Flame in the Mist had so much potential, but I think between a plot that didn't engross me until the final third and a handful of bland characters (they aren't food, Joel), it failed to meet my hopes for the story.
It was still a good read though, don't get me wrong. Ahdieh's descriptive prose painted wonderful pictures in my mind of the beautiful forests in Feudal Japan and I loved some of the characters. But, I definitely believe that Flame in the Mist could've been better.
Also, I believe that this book was wrongly advertised as a Mulan retelling as the only similarities that Mariko and Mulan have is that they both dressed as men for a short while, their motivations were also about family but for completely different reasons. For Mariko, it was about honour but for Mulan, it was protecting her ill father from going to war. However, you can definitely tell it was inspired by Mulan. Mulan is my favourite disney film and I was so excited to read Flame in the Mist, but it just didn't work out for us in the end.
Crooked Kingdom took my heart and ripped it to shreds. I wasn't prepared, although I don't think you ever be prepared for the events that occurred in Crooked Kingdom. Leigh Bardugo's writing was on point, her characters were on point and the story was just asdfghjkl. There's just something about the way that Bardugo writes that has me so engrossed within the world she creates.
Seeing the many choices each of the characters had to face was interesting, it definitely exposed some of their underlying issues and the problems they still had to face. This further emphasized many of the obstacles they still had to face, that Six of Crows wasn't the end of their problems. For some of them, it was merely the beginning.
As writers, creativity is our natural fuel in which we use to craft our stories and characters. The worlds we create with our minds are so extended and full of imagination, it takes a lot to come up with them.
Hence, this well can run dry and we encounter something called Writer's Block or a Creativity Block. We can sometimes work our way through it but other times, we stress ourselves to no end coming up with a solution for our stories.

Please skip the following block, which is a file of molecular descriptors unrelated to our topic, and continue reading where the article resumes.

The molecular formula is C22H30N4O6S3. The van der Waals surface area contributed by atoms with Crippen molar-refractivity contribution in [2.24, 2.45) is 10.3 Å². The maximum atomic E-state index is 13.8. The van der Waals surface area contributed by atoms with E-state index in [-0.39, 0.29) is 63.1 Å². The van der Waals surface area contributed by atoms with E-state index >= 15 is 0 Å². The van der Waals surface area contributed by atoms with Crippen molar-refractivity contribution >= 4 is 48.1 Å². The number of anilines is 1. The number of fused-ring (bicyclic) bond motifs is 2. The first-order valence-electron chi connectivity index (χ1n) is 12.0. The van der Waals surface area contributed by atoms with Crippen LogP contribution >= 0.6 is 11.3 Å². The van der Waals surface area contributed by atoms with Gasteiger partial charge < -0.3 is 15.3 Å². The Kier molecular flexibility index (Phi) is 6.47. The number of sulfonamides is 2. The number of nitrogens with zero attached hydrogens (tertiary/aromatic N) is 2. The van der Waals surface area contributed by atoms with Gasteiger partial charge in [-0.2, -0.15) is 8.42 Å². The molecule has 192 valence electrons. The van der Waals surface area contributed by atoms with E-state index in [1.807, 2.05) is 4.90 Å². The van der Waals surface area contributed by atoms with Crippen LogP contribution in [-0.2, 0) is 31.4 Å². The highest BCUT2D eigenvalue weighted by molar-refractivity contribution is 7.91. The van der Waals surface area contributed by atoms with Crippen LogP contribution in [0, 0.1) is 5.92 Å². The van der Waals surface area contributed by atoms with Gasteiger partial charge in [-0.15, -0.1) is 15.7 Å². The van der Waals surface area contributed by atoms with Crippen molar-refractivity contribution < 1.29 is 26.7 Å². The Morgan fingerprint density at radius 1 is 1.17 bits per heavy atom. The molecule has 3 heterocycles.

However, we're putting so much care into our stories, we've forgotten to care for ourselves.
Six of Crows by Leigh Bardugo is one of my favorite reads of this year. From the outstanding diversity of the characters to the sensational world building and magic that goes into this world, I will forever have Ketterdam and The Dregs in my heart. While this was a book that I've wanted to read for a while, this was also a book that I needed in my life.
Kaz Brekker. Inej Ghafa. Jesper Fahey. Wylan Van Eck. Nina Zenik. Matthias Helvar.
I've completely fallen in love with the way that Bardugo writes, her prose keeps me attached and drawn into the world that she creates. Six of Crows held me and didn't let me go until my emotions were destroyed and I needed to know what happened next. Luckily for me, I had the sequel in hand so I could hop right over straight away.
Hey friends! I’m Joel, the main writer here at Fictional Fates. I’m a reader and writer who advocates for more diversity in literature.
Join the Story Explorers Guild
- Children of Blood and Bone by Tomi Adeyemi | A Must Read for 2018! 56 Likes
- A Year Of Creativity | 2018 Goals & January TBR 32 Likes
- NaNoWriMo 101 | The Basics of NaNoWriMo 26 Likes
- Flame in the Mist by Renée Ahdieh | A Warrior Is Never Weak 23 Likes
- Forest of a Thousand Lanterns by Julie C. Dao | Evil Queens Reign Forever 21 Likes
- 17,491 hits